2018: Cramming 10lbs of Fun Into a 5lb Bag

For me, 2018 was pretty amazing. I got married and it was the best experience of my life. Being surrounded by everyone I love and care about on such an important day meant more than I can ever describe and the high from that experience lasted weeks. We also settled into our home and wrapped up some big DIY projects as well as having a giant veggie garden.

For our wedding and honeymoon, I was able to be off of work for roughly a week and a half. Before this, I had not had a continuous week off since February of 2017, over a year and a half prior. All my time off was in little bits, long weekends every now and then and no real “break”.

Looking back, I’m surprised how much I was able to cram in, with “cram” being the operative word. For me, being in the outdoors is a recharge I can’t live without. My job is making it progressively more difficult to use my time off. I learned long ago that our time is precious, it can be taken away at any time. While I was able to “cram” fun time in, its certainly not an ideal way to go about living. When I’m cramming shit in, life is out of balance.

On your deathbed, you’ll never think “I wish I worked more, and harder”. Your deathbed may be coming sooner than you think. Four years ago I had a serious MRSA infection out of nowhere. In the past two years I’ve known several people to get cancer diagnoses including my own father (for the 2nd time). Everyone’s alive thankfully, but its important to let mortality inform how you spend your time.

This year the theme of my trips were bigger mile days in less time. Next year I want to dial that back a bit and find a better balance between having too much boring camp time and not enough time to smell the roses. Crushing miles (for my abilities) on bike or by foot allows you to cover ground, complete a loop quicker, but it has its drawbacks. What I didn’t like about the way I designed some of my trips was when the mileage (bikepacking and hiking) needed per day felt more like a job to do. I have enough pressure in my professional life that I don’t need an extra pointless challenge on my off time.

I noticed that I see the least amount of wildlife when I’m trying to crush it. The wildlife is all still there, but my focus and awareness are elsewhere. There’s no telling what I’ve blown right by, looking at the trail right in front of my feet.

There’s not as much space to simply be present in the place where you are. There’s less time to compose photos, go swimming, explore off-trail, etc.

The solution is having more time in the bank generally speaking and working less. With the way things are now with my job, that’ll be impossible. So, I’ve got to figure something else out and I’m excited about what 2019 holds.



  1. Just had a similar conversation last night with my buddy as our Hammocks were swinging across from each other. Sometimes we rush so hard to get to camp. Only to eat, sleep and leave. We’ve been working on less rush, less crush more reflection and insight. It’s good for the soul.

    Liked by 1 person

  2. Hey Cole (?)

    I really loved this writing.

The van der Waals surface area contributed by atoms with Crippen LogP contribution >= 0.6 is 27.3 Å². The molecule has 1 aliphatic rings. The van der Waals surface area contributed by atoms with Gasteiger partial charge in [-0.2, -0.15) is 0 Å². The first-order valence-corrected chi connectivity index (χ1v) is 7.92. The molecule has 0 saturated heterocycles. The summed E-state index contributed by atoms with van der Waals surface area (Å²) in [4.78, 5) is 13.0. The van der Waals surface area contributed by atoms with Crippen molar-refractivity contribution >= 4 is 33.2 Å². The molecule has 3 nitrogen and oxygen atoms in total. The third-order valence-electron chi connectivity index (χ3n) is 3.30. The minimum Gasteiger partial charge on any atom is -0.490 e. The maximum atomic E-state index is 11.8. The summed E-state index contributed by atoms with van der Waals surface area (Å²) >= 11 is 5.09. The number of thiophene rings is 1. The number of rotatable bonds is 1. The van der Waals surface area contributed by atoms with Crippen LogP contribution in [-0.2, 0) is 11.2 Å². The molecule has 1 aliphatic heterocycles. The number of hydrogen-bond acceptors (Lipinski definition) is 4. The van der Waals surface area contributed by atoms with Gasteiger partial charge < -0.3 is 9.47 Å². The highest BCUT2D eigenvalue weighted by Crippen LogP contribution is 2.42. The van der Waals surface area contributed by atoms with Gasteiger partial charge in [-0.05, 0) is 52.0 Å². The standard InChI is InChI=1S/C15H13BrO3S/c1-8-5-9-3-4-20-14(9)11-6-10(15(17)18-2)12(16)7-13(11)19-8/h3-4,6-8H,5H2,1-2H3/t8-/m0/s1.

I guess I’ve had the opposite of you for a while: random jobs, very little money, very little stability. However, over last summer I worked between 6 and 8 days in a row for months on end. And while the cash was a means to an end to escape the terrible situation I had found myself in, I think if I ever found myself in the same situation, I’d rather vagabond it again and leave sooner.

    Not sure if any of this makes sense to you, but it sounds like you’re examining what you want and what you don’t.

    I think you’ve also done more of a threadbare life, judging by your way of being, and so you know the tradeoffs on either side. I guess I was thinking a lot about comfort lately. I was watching this shitty viking series on Netflox called The Last Kingdom (it’s actually not that bad, I’m just embarrassed that I “watch a show” haha) and they had this episode with people living in reed huts on the edge of a marsh. The village created for the set was totally real, like real structures in a marsh. And it was muddy, cold, damp and uncomfortable. But it got me thinking about all the trade offs that we make, and generation upon generation of humans before us, have made for comfort. We’re all so fucking comfortable now (well, many aren’t, but you get the idea) that Comfort has almost seem like the no. 1 priority of the human race. To barely ever have to do anything that involves “work” ie physical labor, time spent outside in weather, etc.

    All this comfort costs! And you gotta pay for it somehow. And is a comfortable life interesting? Definitely not. Since I could choose, I have always chosen the harder path over the comfortable one, within reason of course. As you said, death is always creeping up, creeping up. And injury and sickness and all that too. A friend of mine got run over on his bike and couldn’t hike for two years. I mean shit happens. Be careful, and be serious about the path.

    Anyway, that’s what I think about what you wrote.

    I’ll probably be up in PTownsend this spring/summer. Maybe for the long-term. We’ll see!

    Take care,

    – Hudson

    Liked by 1 person

  3. This post all sounds too familiar. Time is an outdoor person’s most precious commodity. I’d wish you luck in finding the balance. But it is not luck that makes the balance. It is deliberate decisions and careful planning. And it sounds like you are working towards that!

    Liked by 1 person

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